Sunday, April 28, 2013

Review of cash flow statement: operating activities, investing activities, financing activities

In cash flow statement prepared on an indirect method, the preparer is required to assess the cash flow activities belongs to which categories: operating, investing or financing activities. It is important to have a clear mind and exercise cautious in reviewing the "classification" of cash flow activities.

To illustrate, during the year, a Company ABC received non-current funding from its holding company. It is the intention of the Company to borrow the fund from its holding company to run the opeartions. As such, the fund received from the holding company need to be disclosed as "financing activities" instead of "opearting activities". This will assist the financial statement user to understand the nature of fund received from holding company.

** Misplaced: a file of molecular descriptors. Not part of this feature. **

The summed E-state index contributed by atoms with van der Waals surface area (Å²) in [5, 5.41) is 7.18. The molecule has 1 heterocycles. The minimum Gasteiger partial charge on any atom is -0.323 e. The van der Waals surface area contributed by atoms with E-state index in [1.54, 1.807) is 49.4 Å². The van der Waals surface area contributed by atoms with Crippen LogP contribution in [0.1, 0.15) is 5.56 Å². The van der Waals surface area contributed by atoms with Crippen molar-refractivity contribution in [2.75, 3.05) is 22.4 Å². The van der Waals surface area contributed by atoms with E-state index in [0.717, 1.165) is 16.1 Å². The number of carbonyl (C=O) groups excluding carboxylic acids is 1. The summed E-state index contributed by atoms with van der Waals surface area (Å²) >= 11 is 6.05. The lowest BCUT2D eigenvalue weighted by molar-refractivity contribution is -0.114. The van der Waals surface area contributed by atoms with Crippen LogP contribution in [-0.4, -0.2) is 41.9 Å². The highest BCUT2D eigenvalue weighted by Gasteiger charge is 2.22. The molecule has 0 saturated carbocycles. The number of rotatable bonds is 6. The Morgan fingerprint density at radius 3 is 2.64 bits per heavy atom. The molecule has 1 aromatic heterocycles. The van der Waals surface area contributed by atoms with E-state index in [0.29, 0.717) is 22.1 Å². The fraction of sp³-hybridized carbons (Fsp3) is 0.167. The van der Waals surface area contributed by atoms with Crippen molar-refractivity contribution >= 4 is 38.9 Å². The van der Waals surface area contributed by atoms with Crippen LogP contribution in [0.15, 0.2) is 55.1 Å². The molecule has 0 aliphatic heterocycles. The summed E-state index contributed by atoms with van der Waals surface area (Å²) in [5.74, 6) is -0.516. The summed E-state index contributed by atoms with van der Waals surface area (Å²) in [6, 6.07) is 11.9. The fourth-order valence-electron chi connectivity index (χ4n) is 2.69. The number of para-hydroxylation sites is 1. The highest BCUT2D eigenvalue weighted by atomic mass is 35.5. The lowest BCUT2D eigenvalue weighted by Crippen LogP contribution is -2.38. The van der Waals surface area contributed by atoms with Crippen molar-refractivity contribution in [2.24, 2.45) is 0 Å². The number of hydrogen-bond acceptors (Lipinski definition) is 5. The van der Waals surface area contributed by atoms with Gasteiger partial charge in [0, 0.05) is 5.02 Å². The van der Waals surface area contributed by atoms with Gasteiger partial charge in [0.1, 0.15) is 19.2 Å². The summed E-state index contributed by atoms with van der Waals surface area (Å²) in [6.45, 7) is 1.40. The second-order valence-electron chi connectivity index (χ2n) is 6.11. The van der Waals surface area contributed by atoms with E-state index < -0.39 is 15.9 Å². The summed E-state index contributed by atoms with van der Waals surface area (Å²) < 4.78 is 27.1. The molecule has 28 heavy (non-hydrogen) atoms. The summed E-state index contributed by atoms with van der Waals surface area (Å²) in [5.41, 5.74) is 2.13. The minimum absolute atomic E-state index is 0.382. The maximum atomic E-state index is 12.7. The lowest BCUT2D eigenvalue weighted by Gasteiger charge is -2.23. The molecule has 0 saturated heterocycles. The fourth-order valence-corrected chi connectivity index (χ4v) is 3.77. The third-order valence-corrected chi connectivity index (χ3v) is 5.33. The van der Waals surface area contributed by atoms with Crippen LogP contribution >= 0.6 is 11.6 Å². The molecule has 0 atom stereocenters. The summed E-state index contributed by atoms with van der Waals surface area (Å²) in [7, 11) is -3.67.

We also want to highlight the following items where the financial statement preparer may mess up:
Dividend received: this is part of investing activities, as it represents the return on investment the Company made
Dividend paid: this is part of financing activities, as it represents the return given to the shareholder - who had invested in the Company's shares
Acquisition of property, plant and equipment: investing activities- as this represent the company's investment in asset to generate return

In short, we propose the auditor to review the classification of cash flow activities cautiously to assess the reasonableness of the disclosure.


uab apskaita said...

It really isn't easy to prepare cash flow activities.

John Decker said...

This is a great article. My firm has been trying to find new operating, investment, and financing activities as well. We have grown our business over the past few years but I would like my employees to partake in more investing activities. I think the accounting industry has improved over the years because there are big organizations that specialize in helping the development of strong accountancy.